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On love and loss and what remains

          I feel like I’ve been away for a long time, selfishly wrapped inside a cocoon of my own making, tending to stubborn injuries.
          I was in love, and then I wasn’t anymore, and the small bright world that held my life and which had become pale and silent had broken then, into crumbled misshapen pieces. Looking back on these past six months, I see now that I have essentially been in grief – not because I still wanted to be with him, he who had for so long made me dizzy with happiness, but because I no longer did: I grieved for what might have been, and for what was; for the lost feelings that had once felt like they could never be lost; for the cold, immutable fact that there are things in life that cannot and will not change, no matter how hard you work and no matter how much you want them to be different.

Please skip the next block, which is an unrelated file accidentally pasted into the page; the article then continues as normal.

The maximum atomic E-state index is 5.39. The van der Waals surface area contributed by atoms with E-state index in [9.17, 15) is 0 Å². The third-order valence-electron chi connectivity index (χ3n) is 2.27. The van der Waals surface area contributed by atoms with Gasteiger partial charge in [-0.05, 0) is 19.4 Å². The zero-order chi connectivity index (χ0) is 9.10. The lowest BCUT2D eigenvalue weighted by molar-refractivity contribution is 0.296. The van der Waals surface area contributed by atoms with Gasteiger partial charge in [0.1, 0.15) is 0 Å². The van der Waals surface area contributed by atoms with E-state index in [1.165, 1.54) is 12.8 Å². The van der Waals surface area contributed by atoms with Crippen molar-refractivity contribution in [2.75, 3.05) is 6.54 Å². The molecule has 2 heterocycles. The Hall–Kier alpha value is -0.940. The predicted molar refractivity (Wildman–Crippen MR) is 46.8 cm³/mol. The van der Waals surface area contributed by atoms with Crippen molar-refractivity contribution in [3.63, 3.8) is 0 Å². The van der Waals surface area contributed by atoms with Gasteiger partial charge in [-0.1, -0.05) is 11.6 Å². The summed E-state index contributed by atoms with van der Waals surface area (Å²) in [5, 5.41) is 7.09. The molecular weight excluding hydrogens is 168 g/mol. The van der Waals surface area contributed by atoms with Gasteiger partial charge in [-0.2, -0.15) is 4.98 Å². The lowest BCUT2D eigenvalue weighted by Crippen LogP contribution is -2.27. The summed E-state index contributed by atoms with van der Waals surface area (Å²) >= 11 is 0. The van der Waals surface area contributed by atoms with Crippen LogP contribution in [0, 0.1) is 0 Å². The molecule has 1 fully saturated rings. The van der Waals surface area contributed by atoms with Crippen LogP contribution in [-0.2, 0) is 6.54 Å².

That last one is particularly difficult to come to terms with because it applies to so many things in life, and because it requires nothing, but takes everything. And as it’s taking, it stands behind a wall of stone, quiet and still, unmoved by anger and untouched by despair. The word, indifference comes to mind, but it doesn’t feel like indifference exactly. It just feels true, and when everything is calm and clear, it almost feels gentle in how simple it is. Soothing, even. It is the cosmic equivalent of someone saying to you when you’re in pain, “That’s how life is sometimes, so learn to live with it,” which is as kind a thing to say as it is cruel.  >> Continue reading..